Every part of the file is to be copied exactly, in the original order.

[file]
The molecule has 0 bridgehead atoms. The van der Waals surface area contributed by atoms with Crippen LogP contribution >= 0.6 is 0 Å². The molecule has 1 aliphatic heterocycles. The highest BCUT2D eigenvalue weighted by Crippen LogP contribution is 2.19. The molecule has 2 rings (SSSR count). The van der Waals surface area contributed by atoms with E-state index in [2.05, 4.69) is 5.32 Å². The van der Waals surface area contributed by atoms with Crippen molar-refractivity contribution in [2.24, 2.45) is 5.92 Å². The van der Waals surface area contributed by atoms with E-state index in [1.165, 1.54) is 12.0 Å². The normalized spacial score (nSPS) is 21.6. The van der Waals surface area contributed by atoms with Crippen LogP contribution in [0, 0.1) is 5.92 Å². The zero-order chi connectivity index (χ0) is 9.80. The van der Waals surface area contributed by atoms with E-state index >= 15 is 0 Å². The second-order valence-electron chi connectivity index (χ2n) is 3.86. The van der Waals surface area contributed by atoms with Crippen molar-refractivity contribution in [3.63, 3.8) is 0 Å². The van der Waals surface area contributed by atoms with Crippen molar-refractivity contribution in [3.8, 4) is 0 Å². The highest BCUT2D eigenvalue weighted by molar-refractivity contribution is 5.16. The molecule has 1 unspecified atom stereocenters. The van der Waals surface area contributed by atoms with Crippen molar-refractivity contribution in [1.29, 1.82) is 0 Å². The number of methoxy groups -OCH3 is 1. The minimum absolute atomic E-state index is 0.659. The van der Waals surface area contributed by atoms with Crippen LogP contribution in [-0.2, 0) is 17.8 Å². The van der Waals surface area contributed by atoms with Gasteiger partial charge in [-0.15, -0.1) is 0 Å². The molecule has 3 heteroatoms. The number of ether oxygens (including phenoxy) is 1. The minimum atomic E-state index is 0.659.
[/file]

The molecule has 0 bridgehead atoms. The van der Waals surface area contributed by atoms with Crippen LogP contribution >= 0.6 is 0 Å². The molecule has 1 aliphatic heterocycles. The highest BCUT2D eigenvalue weighted by Crippen LogP contribution is 2.19. The molecule has 2 rings (SSSR count). The van der Waals surface area contributed by atoms with E-state index in [2.05, 4.69) is 5.32 Å². The van der Waals surface area contributed by atoms with Crippen molar-refractivity contribution in [2.24, 2.45) is 5.92 Å². The van der Waals surface area contributed by atoms with E-state index in [1.165, 1.54) is 12.0 Å². The normalized spacial score (nSPS) is 21.6. The van der Waals surface area contributed by atoms with Crippen LogP contribution in [0, 0.1) is 5.92 Å². The zero-order chi connectivity index (χ0) is 9.80. The van der Waals surface area contributed by atoms with E-state index >= 15 is 0 Å². The second-order valence-electron chi connectivity index (χ2n) is 3.86. The van der Waals surface area contributed by atoms with Crippen molar-refractivity contribution in [3.63, 3.8) is 0 Å². The van der Waals surface area contributed by atoms with Crippen molar-refractivity contribution in [3.8, 4) is 0 Å². The highest BCUT2D eigenvalue weighted by molar-refractivity contribution is 5.16. The molecule has 1 unspecified atom stereocenters. The van der Waals surface area contributed by atoms with Crippen molar-refractivity contribution in [1.29, 1.82) is 0 Å². The number of methoxy groups -OCH3 is 1. The minimum absolute atomic E-state index is 0.659. The van der Waals surface area contributed by atoms with Crippen LogP contribution in [-0.2, 0) is 17.8 Å². The van der Waals surface area contributed by atoms with Gasteiger partial charge in [-0.15, -0.1) is 0 Å². The molecule has 3 heteroatoms. The number of ether oxygens (including phenoxy) is 1. The minimum atomic E-state index is 0.659.